By the 1960s women composers were more visible and audible. From this time, too, composition was often influenced by environmental and cross-cultural concerns, and interest in Māori music and instruments revived. The establishment of the Composers’ Association of New Zealand in 1974 was an important milestone.
Annea Lockwood made her reputation in London’s avant-garde scene of the 1960s and 1970s. After emigrating to the United States, her 1982 two-hour sound installation A sound map of the Hudson River showed a move towards environmentally inspired sonic art.
The magnificently sprawling Earth and sky (1968) was the signature work of Jenny McLeod. This theatre piece, based on Māori creation legends, used both young musicians and professionals, in idioms ranging from chant to sophisticated instrumental writing. Later she pursued a more populist style in the film score The silent one (1984), and embraced Māori issues in her massive choral work He iwi kotahi tatou (1993) and the opera Hōhepa (2012).
Gillian Whitehead’s oeuvre includes major orchestral scores such as Resurgencies (1989) and operas including Outrageous fortune (1998). She relinquished her cerebral approach of the 1960s and 1970s for more open, spontaneous methods, calling on the improvisatory skills of Richard Nunns and others. Nunns’ taonga puoro (traditional Māori instruments) featured in many works, including the poignant 1999 Hineraukatauri.
The New Zealand landscape proved a potent force in the music of John Rimmer. Rimmer’s major orchestral scores ranged from his 1980 Concerto for viola and orchestra to the 2002 Europa, a concerto for orchestra and brass band. On the electroacoustic side, there were 10 ground-breaking Compositions for various performers and electronic sounds (1968–77). Fleeting Images (1985) used granular synthesis to catch the subtle inflections of nature.
Early on, Ross Harris balanced serious and popular. As well as producing complex instrumental and vocal compositions he wrote the soundtrack for the 1977 television series The governor. He also joined in freewheeling live performance with Jonathan Besser as the duo Free Radicals. His 1984 Waituhi – the life of the village, with librettist Witi Ihimaera, was an ambitious operatic venture, and his collaborations with poet Vincent O’Sullivan were significant. In addition, five symphonies, two concertos and other works were commissioned by the country’s two major orchestras.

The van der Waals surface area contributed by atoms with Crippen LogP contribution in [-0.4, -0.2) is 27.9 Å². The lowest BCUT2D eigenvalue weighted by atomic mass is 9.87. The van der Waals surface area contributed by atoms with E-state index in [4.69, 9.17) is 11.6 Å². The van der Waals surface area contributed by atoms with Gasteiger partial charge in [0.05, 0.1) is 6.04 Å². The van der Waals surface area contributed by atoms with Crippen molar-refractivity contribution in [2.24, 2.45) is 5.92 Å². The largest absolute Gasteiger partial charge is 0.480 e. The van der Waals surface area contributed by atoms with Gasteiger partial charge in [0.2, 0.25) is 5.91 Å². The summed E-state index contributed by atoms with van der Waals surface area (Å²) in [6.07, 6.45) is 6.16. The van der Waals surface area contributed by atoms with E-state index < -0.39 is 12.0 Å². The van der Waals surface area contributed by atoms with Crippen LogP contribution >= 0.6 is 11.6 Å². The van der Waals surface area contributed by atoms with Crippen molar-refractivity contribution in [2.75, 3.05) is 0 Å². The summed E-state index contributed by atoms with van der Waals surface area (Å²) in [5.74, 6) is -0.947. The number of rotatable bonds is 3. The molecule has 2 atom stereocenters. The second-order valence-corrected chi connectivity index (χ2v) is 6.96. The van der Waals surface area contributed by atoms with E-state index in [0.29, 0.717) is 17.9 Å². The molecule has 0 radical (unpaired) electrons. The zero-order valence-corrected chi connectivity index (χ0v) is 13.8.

The gamelan, a traditional musical ensemble from Indonesia using instruments such as gongs, drums, metallophones and xylophones, and tuned according to two different systems, has strongly influenced several New Zealand composers. In particular, it features prominently in the output of Jack Body, and is also central to some of Gareth Farr’s work.
Much of the music of Jack Body looked to the East, including his award-winning electroacoustic work Musik dari jalan (1975), the 1987 Three transcriptions written for the American Kronos Quartet and his opera Alley (1997), based on the life of Rewi Alley. Body was unstinting in encouraging other composers, organising projects such as Sonic Circus events in the 1960s, 1970s and 1980s. His enthusiasm for the transcription of other musics culminated in the Songs and dances of desire: in memoriam Carmen Rupe (2013).
John Cousins was best known for electroacoustic work and performance art. His 1979 Sleep exposure involved taped material, often evocatively sourced from real life.
Lyell Cresswell moved to Scotland after his New Zealand studies, establishing an independent European reputation. His terse, sometimes rugged style could reveal an idiosyncratic humour and his numerous local commissions included the brilliant 2006 Alas! How swift for trumpet and orchestra.